Although the people of Ireland voted in favour of this, and Article 40.3.3° was subsequently amended to give equal right to the life of the mother, the issue was neglected in the years that followed and no interpretation was ever given as to when exactly a mother's life is at risk. Cases of suicide were accepted, but it was never clear at what point it could be decided that not only the mother's health was at risk but also her life. Twenty years after the X Case, such questions remain unanswered and no legislation has been implemented to regulate the area.

The Irish Medical Council's code of ethics and conduct states that in exceptional circumstances, where complications arise and there is little or no hope of a baby surviving, 'it may be necessary to intervene to terminate the pregnancy to protect the life of the mother, while making every effort to preserve the life of the baby'. However, these are not legally binding obligations, and given the lack of actual binding legislation permitting the procedure to be undertaken, it seems that doctors in the Irish jurisdiction are reluctant to perform the procedure for fear of facing liability in court for their actions.

As it stands, the current government is waiting to review the delayed report of a 14-member expert group, which was finally delivered on the 13th of November 2012. A number of vigils to remember Savita took place across Ireland on the 14th of November, as did a protest outside Dáil Éireann, one of the Houses of the Irish Parliament, calling on the government to implement abortion legislation. One protester reportedly said that she had been out in the streets protesting for the X Case in 1992, and now, 20 years later, could not believe she was protesting in the streets again, still waiting for legislation. Taoiseach Enda Kenny has made it clear that until the investigations into Savita's death are completed, the government will be waiting before they decide what course of action to take. However, the passing of every week, month and at this stage, year, brings a new generation of Irish women upholding a decades-old tradition of being forced overseas for a termination, or more recently across the border to Northern Ireland. Because whilst the government can postpone the issue for twenty years or more, it's just not as easy for Irish women to do the same.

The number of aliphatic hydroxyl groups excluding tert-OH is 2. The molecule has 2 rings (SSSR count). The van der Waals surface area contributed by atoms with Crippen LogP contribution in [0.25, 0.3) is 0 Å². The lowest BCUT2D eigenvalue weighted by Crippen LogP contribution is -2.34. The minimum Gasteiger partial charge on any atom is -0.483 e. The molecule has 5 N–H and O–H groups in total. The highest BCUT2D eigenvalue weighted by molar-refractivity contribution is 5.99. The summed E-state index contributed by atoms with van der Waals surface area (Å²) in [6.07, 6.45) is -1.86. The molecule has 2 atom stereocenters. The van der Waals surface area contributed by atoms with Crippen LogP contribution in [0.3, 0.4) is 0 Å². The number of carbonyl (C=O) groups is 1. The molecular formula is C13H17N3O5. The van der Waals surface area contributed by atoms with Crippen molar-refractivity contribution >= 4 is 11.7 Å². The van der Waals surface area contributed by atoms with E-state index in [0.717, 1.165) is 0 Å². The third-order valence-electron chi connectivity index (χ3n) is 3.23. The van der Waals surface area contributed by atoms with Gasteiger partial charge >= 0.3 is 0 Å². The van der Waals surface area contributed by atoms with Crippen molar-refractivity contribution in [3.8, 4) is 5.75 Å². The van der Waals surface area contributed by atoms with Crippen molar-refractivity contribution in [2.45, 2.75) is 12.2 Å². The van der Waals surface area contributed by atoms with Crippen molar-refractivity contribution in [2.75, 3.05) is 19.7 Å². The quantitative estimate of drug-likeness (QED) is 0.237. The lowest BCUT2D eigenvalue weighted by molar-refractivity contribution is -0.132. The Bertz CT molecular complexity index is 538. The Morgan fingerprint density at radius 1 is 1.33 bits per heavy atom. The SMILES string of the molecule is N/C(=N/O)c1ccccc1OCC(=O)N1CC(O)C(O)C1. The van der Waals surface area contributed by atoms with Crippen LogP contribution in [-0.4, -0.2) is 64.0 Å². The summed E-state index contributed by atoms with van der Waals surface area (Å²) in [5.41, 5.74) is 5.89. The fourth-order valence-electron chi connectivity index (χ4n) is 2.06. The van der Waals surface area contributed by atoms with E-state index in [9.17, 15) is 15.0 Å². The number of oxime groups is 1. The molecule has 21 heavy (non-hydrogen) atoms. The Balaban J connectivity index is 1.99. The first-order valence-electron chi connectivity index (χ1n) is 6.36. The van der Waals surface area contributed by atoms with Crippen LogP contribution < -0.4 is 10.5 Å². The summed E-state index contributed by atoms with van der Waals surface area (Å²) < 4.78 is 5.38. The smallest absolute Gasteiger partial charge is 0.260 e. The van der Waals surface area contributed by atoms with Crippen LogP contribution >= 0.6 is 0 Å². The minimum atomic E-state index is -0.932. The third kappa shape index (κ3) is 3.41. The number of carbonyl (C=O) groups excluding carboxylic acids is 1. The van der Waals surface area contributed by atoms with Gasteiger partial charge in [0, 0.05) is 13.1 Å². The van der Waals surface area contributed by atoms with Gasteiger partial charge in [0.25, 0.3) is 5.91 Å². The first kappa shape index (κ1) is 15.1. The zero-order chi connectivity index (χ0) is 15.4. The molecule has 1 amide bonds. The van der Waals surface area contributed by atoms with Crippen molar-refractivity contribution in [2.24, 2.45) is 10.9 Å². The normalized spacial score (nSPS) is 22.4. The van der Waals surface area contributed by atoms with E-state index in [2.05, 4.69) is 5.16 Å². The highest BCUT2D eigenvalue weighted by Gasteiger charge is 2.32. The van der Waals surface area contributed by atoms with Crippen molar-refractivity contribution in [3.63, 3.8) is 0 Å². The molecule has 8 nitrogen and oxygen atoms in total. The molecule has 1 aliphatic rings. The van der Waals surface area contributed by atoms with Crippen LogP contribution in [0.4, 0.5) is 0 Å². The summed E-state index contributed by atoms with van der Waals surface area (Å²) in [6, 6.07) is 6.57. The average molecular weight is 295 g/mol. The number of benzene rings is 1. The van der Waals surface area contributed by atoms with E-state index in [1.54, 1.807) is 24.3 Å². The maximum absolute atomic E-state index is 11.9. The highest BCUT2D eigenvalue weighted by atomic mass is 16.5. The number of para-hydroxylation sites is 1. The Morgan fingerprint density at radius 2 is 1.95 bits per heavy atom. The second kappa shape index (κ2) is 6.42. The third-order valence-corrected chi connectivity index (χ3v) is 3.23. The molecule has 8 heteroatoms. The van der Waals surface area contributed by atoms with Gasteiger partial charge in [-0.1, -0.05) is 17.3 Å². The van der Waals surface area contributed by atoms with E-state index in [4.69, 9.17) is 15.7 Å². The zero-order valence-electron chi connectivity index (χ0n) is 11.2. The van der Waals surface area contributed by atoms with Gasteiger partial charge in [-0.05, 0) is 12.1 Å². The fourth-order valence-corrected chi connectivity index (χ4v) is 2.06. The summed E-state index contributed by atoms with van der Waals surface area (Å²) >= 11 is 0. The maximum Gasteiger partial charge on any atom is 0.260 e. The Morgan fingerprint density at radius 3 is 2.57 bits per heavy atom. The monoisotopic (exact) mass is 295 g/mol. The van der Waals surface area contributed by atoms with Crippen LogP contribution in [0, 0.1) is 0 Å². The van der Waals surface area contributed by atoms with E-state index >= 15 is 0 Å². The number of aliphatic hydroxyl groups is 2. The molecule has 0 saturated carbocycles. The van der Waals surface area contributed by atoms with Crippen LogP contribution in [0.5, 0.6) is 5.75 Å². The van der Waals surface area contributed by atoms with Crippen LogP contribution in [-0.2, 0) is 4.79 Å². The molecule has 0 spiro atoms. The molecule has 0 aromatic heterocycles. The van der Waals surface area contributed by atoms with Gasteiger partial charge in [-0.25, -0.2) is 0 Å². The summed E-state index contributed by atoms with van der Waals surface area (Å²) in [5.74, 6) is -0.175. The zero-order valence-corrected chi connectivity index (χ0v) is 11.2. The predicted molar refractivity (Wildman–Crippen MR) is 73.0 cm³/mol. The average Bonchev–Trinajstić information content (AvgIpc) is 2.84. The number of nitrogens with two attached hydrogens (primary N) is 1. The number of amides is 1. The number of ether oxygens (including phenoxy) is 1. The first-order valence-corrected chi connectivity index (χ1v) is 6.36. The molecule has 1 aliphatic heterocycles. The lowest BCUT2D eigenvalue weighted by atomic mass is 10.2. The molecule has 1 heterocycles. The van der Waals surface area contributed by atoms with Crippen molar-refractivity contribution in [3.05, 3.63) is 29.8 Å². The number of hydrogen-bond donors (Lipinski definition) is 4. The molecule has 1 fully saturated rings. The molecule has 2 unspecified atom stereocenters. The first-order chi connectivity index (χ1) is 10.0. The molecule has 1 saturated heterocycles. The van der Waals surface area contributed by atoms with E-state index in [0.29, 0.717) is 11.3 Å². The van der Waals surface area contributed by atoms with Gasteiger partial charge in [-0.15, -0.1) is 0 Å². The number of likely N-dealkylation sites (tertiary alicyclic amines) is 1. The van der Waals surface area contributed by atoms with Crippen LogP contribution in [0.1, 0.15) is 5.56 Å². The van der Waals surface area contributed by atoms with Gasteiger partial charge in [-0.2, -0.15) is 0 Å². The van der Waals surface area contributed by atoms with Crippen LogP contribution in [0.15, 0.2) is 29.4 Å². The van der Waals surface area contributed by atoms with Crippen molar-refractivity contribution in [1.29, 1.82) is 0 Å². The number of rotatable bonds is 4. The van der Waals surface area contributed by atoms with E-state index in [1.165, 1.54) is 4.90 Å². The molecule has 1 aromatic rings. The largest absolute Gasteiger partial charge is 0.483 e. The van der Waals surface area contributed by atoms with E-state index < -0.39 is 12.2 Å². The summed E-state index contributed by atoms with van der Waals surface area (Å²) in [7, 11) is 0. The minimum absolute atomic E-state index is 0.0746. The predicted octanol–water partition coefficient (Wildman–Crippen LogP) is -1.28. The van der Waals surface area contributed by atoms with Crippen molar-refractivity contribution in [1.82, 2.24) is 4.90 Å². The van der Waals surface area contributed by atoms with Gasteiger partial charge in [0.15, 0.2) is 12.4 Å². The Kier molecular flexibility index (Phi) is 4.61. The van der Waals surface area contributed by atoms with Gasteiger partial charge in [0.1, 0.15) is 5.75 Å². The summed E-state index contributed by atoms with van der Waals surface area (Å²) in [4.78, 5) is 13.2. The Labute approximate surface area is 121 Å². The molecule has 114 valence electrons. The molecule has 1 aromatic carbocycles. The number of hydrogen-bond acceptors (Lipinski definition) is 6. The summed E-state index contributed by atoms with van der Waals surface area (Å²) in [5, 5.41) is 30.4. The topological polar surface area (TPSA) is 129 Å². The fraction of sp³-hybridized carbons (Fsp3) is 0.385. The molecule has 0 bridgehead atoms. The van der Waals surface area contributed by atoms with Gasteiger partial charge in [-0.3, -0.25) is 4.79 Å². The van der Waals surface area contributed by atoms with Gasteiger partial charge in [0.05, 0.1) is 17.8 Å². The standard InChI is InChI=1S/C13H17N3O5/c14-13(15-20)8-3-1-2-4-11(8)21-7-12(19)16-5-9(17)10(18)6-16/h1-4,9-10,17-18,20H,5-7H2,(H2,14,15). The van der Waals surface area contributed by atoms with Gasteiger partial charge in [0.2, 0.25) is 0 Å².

Last modified on Friday, 23 November 2012 06:56